But this type of information is not allowed. Instead, what is allowed, is for Joe Amendola to badger and hammer away at the credibility and fragile mental state that these witnesses are sure to be in when they are forced to recall their horrific ordeals.
Something else that will be admissible in court – the defense’s argument that Sandusky has a condition called “histrionic personality disorder.” Defined by the American Psychiatric Association as:
A personality disorder characterized by a pattern of excessive emotionality and attention-seeking, including an excessive need for approval and inappropriately seductive behavior, usually beginning in early adulthood. These individuals are lively, dramatic, vivacious, enthusiastic, and flirtatious.
That’s right. The judge issued an order allowing this information to be presented in front of the jury, but not the previously mentioned explanation of why sexual abuse victims act in the manner of Sandusky’s accusers. Instead, the defense will be allowed to explain all of Sandusky’s actions under the broad umbrella of a mental imbalance.
Are you mad yet? Because you should be. Well, get ready to get even more enraged.
Eight of the 13 jurors have ties to Jerry Sandusky, including three who actually worked at the university. Maybe that doesn’t mean anything, but with a case of this magnitude – why risk anything?
With the acquittal of Roger Clemens, Barry Bonds and Casey Anthony so fresh in the minds of the American people. Doesn’t it seem like this trial could be headed in the same direction? Can’t you just picture a group of PSU homers feeling bad for the once great coach as he sits there like a broken old man?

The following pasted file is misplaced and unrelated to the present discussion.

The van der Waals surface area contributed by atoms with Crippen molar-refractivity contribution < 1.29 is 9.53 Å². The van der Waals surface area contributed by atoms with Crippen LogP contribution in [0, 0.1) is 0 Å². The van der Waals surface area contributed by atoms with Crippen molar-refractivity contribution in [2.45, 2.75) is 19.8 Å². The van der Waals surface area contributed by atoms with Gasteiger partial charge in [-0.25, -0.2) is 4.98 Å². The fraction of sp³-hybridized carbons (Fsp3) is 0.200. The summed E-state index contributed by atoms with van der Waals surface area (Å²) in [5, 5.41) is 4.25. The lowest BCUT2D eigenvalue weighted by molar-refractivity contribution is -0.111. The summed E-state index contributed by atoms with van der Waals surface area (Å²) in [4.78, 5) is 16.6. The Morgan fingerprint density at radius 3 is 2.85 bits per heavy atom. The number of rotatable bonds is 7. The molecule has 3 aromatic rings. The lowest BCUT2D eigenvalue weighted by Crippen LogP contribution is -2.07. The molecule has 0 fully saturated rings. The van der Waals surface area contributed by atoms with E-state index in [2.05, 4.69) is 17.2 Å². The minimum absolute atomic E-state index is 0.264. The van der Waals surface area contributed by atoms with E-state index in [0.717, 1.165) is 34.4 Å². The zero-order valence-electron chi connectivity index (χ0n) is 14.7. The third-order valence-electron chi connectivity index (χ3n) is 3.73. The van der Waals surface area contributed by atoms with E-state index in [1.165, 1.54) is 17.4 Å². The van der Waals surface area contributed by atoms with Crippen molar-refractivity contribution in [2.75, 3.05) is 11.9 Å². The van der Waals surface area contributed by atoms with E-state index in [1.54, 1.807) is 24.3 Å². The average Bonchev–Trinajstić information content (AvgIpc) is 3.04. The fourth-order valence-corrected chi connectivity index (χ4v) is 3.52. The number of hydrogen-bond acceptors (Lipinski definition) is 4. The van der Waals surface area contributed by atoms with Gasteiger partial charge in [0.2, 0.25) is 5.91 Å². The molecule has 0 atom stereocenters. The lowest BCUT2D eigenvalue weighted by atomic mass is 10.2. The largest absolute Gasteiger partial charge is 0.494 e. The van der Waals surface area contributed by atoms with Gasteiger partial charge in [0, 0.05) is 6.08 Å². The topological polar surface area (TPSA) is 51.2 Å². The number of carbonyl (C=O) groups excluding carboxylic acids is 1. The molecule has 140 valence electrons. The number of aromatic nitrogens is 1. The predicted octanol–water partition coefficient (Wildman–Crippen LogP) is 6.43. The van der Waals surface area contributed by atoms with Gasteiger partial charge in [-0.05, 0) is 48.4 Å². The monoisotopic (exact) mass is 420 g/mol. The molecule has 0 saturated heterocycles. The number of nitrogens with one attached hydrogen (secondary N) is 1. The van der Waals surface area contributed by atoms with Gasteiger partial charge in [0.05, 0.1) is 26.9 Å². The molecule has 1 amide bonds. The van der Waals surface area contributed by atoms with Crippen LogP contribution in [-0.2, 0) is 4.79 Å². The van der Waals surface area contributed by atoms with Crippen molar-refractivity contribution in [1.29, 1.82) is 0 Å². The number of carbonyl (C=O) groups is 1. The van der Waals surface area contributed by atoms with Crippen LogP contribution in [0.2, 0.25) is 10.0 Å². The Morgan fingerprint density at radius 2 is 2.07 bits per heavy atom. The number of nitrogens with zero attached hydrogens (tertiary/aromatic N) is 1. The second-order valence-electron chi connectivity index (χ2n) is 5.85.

The Anthony trial is what sticks out for me. In a court of law all you need to do is establish reasonable doubt. That’s what her lawyer did, and that is what Amendola will continue to try and do. It’s something that is too easy when you’re basically dealing with a he said she said situation.
There is very little in the way of tangible evidence. Save for the awkward interviews and phone calls where Sandusky apologizes to one of the victims mother. Apologizing for what – exactly – is not known. Leaving plenty of room for reasonable doubt to find its way in to the minds of jurors.
As damning as all the stories and accusations may seem – there is still a chance that this guy walks. A chance that seems too great to take by leaving it in the hands of the fine folks of Pennsylvania. We all just have to hope that the prosecutions last witness, the mother of an 18 year old accusee, will be enough.
The boy’s mother had to sit through her sons testimony about how Sandusky raped him to the point that he bled anally. She then followed up this heart wrenching tale of her son with:
“He (Sandusky) gave him clothes, he gave him gifts,” she said. “I wish he would have gave him underwear to replace the underwear that I could never find in my laundry.”
I’d like to believe that there is a special ring in hell for people who fracture the innocence of children. Let’s hope that the people of the jury are not swayed by the continuing defense by Joe Amendola and his team. It would give me – and I would hope his accusers – some relief to know that before Sandusky dies he gets to experience the hell on earth that befalls a convicted child molester in prison.
But for now we have to sit and wait. Just like Jerry Sandusky does each day on his back porch. A back porch that overlooks a nearby schoolyard.